Anger spills onto the streets of Dublin at the news, which follows intense pressure on the Irish government to request the eurozone's second emergency rescue this year.
Ireland receives €90 billion bailout
Ireland has clinched a bumper bailout as pressure stretching from Tokyo to Toronto pushed Europe and the IMF to plough up to 90 billion euros into the eurozone’s second emergency rescue this year.
“The government has made a request for financial assistance to the European Union and the European authorities have agreed,” Irish Prime Minister Brian Cowen said late yesterday after a crisis cabinet meeting in Dublin.
Finance Minister Brian Lenihan said partners “have not determined a precise figure,” but diplomats said “the amount envisaged is between 80 and 90 billion euros” (US$110 and US$123 billion).
Confirmation of the numbers would come at the conclusion of negotiations in Dublin between the Irish government and experts from the European Commission, the European Central Bank and the International Monetary Fund.
The rescue plan was sealed amid emergency conference calls involving G7 partners in the United States, Japan and Canada, and followed market demands to plug a gaping hole in Ireland’s banking system, after borrowing costs for Mr Cowen’s government soared.
In Washington, IMF managing director Dominique Strauss-Kahn said his organisation “stands ready to join” the effort with a multi-year loan.
Aimed at cleaning up Ireland’s devastated banking sector, the bailout is “warranted” to protect Europe’s wider economy, EU finance ministers said.
The ECB, which has been propping up Irish banking, said the justification was “to safeguard financial stability in the European Union and in the euro area.”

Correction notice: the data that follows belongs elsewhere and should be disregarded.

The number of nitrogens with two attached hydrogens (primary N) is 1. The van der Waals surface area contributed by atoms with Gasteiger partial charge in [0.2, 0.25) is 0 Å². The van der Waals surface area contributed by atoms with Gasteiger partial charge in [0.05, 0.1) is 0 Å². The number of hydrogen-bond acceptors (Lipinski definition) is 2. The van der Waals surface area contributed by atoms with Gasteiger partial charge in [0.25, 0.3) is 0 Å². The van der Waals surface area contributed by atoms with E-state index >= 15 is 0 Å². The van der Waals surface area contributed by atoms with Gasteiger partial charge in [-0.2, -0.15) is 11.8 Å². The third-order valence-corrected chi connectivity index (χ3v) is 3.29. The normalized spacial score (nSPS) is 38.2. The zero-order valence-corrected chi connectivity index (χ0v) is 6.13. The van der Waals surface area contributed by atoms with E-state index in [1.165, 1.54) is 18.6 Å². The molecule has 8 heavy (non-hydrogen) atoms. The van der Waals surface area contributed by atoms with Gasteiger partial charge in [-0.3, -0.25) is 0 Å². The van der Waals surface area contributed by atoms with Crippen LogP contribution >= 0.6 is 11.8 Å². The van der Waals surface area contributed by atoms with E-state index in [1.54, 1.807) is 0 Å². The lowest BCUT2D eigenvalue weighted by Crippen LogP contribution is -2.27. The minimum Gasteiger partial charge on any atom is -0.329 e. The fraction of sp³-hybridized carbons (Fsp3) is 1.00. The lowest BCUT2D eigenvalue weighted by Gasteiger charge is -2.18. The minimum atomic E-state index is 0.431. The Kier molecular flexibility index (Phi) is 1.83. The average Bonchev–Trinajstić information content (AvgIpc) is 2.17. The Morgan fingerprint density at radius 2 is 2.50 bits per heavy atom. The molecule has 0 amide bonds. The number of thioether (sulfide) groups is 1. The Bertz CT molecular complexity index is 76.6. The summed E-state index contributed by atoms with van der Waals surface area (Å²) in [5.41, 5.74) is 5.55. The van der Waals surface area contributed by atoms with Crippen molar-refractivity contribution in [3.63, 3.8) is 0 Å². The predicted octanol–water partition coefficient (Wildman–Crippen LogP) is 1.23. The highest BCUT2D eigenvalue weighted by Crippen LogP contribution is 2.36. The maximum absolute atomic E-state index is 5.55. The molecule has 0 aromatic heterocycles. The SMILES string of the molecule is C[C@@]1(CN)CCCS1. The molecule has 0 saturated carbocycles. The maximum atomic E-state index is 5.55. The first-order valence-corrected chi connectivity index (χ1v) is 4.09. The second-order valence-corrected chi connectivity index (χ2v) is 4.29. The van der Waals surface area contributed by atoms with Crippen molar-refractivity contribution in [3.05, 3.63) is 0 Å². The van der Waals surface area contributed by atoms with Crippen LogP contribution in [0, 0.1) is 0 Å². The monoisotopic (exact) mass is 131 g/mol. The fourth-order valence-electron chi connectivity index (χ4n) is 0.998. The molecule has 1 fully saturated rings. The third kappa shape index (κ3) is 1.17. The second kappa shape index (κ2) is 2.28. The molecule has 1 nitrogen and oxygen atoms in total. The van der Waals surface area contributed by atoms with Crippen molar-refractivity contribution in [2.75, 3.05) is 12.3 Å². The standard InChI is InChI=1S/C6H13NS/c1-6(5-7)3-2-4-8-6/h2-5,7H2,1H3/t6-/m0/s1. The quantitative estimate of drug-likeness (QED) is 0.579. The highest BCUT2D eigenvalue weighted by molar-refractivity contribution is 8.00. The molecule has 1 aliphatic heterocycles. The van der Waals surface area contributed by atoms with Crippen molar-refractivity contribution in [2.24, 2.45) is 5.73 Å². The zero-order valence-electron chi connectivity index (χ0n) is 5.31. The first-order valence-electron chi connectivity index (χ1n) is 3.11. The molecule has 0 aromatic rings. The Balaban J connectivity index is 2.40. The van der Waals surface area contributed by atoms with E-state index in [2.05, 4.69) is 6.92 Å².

The latest rescue follows a 110-billion-euro EU-IMF package in early May for Greece, where public overspends and dodgy data reporting to Brussels had become endemic.
Struck in the hope that money markets would react positively at open early Monday, the deal came as Ireland finalised its own four-year deficit crisis plan.
Ireland will benefit from funds, or loan guarantees, assembled under a 750-billion-euro EU-IMF fund created hard on the heels of the Greek deal.
However, with Mr Cowen’s government holding only the narrowest of majorities ahead of a by-election this week, domestic consequences remain unpredictable.
Anger spilt onto the streets of Dublin following the announcement and one protester was injured after accidentally being struck by a ministerial car.
Meanwhile, Michael Noonan, finance spokesman for the Fine Gael party, said there would be targets set down by the IMF and by Europe that the government will have to meet. “So on the fiscal area they have lost an enormous amount of control,” he told RTE.
Dublin had already injected 50 billion euros into failed lenders, pushing its public deficit to 32 per cent of output - more than 10 times the EU limit.
Dozens of international experts have spent the past four days poring over Ireland’s books on the ground.
“The danger of contagion grows the longer this takes,” German finance minister Wolfgang Schaeuble warned.
French Finance Minister Christine Lagarde said the EU and the IMF sent a “very strong message” to the money markets in the move designed to prevent the collapse of Irish banks. Her statement in an interview was borne out when the euro soared past 1.37 dollars in Asian trading today.
Portugal, seen as the eurozone economy most at risk after Ireland, has hailed the bailout, saying it “calms fears, reduces incertitude and boosts market confidence.” Portugal’s Finance Minister Fernando Teixeira dos Santos said in a statement that the package was “without doubt a positive fact for the stability of the eurozone.”
Mr dos Santos did not mention the possibility that Portugal might also request external aid to avoid the risk of bankruptcy. On the contrary, he emphasised the differences between his country and Ireland, recalling that Portugal’s banking system was “well regulated and supervised” and “well capitalised.”
He stressed the government’s “clear and regulated” strategy to put in place “budgetary consolidation and structural reforms aimed at strengthening its competitiveness and potential growth.”